When many people think of a skin care regimen their minds immediately jump to things like cleansing, moisturizing, and using sunscreen. While these are all critical components to healthy vibrant skin, it’s important not to forget one additional step — checking your skin for possible skin cancer.
At the Ventura Institute for Dermatologic Arts in Ventura and Camarillo, California, Dr. Peter Karlsberg and his physician’s assistant Michele Ayans provide state-of-the-art cosmetic dermatological services along with care critical to good health, including the diagnosis and treatment of skin cancer.
Skin cancer is the most common type of cancer in the United States with more than 9,500 individuals getting diagnosed each day. While often found on areas that are exposed to ultraviolet (UV) rays, it can also occur on other places of the body that are infrequently exposed to the sun or tanning beds.
Types of skin cancer
There are three main types of skin cancer: basal cell carcinoma, squamous cell carcinoma, and melanoma.
Basal cell carcinoma
The most frequent kind of skin cancer, basal cell carcinoma strikes cells in the top layer of the skin. Its appearance can vary depending on the individual, but can look like red patches, pink and/or shiny growths or bumps, open sores, or scars.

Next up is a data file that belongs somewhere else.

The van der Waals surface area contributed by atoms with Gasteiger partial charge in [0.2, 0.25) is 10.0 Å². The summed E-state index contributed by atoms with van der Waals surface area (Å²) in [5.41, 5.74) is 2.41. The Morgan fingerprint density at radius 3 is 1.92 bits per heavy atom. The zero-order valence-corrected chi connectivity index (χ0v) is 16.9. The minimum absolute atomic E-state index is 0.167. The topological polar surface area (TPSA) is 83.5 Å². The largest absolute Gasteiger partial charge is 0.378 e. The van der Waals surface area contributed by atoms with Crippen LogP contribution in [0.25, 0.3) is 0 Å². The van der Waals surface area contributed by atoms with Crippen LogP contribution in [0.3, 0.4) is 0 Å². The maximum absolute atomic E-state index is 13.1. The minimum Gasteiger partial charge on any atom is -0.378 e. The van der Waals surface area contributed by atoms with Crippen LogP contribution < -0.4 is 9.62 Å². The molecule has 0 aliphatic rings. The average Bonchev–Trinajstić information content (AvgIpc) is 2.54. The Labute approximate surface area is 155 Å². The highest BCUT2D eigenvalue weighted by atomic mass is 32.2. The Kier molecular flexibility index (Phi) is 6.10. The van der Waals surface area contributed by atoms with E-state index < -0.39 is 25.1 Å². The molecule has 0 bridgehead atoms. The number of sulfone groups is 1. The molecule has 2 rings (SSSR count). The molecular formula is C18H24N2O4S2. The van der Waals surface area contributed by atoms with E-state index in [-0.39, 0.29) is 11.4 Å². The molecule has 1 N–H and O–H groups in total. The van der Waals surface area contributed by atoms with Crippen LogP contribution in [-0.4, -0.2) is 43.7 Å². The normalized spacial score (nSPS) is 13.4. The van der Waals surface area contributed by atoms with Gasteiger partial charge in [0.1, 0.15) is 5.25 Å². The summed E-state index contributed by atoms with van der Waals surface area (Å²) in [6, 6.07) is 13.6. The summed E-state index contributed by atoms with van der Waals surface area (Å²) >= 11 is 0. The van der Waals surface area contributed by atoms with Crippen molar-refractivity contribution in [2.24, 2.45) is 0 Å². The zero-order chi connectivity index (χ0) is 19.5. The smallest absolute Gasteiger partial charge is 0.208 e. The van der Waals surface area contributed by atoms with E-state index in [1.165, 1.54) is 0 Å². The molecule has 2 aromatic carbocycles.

Squamous cell carcinoma
Squamous cell carcinoma is the second most common type and is found in the flat squamous cells near the surface of the skin. While it can look different on different people, it often presents as open sores, red scaly patches, thick skin, or growths that are raised but have a depression in the middle.
Melanoma occurs in the body’s melanocytes, which usually make melanin, the brown pigment that gives skin its color. It is less common than the other two main types of skin cancer but it can grow and spread quickly, so it is more dangerous.
Catching melanoma early is critical to the best possible outcome. The five-year survival rate is 99% when it is detected before it has spread. That number decreases to 66% if it has reached the lymph nodes and 27% if it has invaded other organs.
One good way to spot this potentially deadly cancer is to do skin checks using the ABCDE method:
- A = Asymmetrical. Watch out for any spots or moles that look different on one side than the other.
- B = Border. Anything with edges that are irregular, jagged, or otherwise unusual should be examined by a medical expert.
- C = Color. Typically moles are one color. Beware of anything that has different shades of brown or black or even other colors like pink, red, white, or blue.
- D = Diameter. Moles are usually pea-sized or smaller. If one is larger, it could signal a problem.
- E = Evolving. If a spot or mole has changed in appearance over the last weeks or months, that could be a red flag.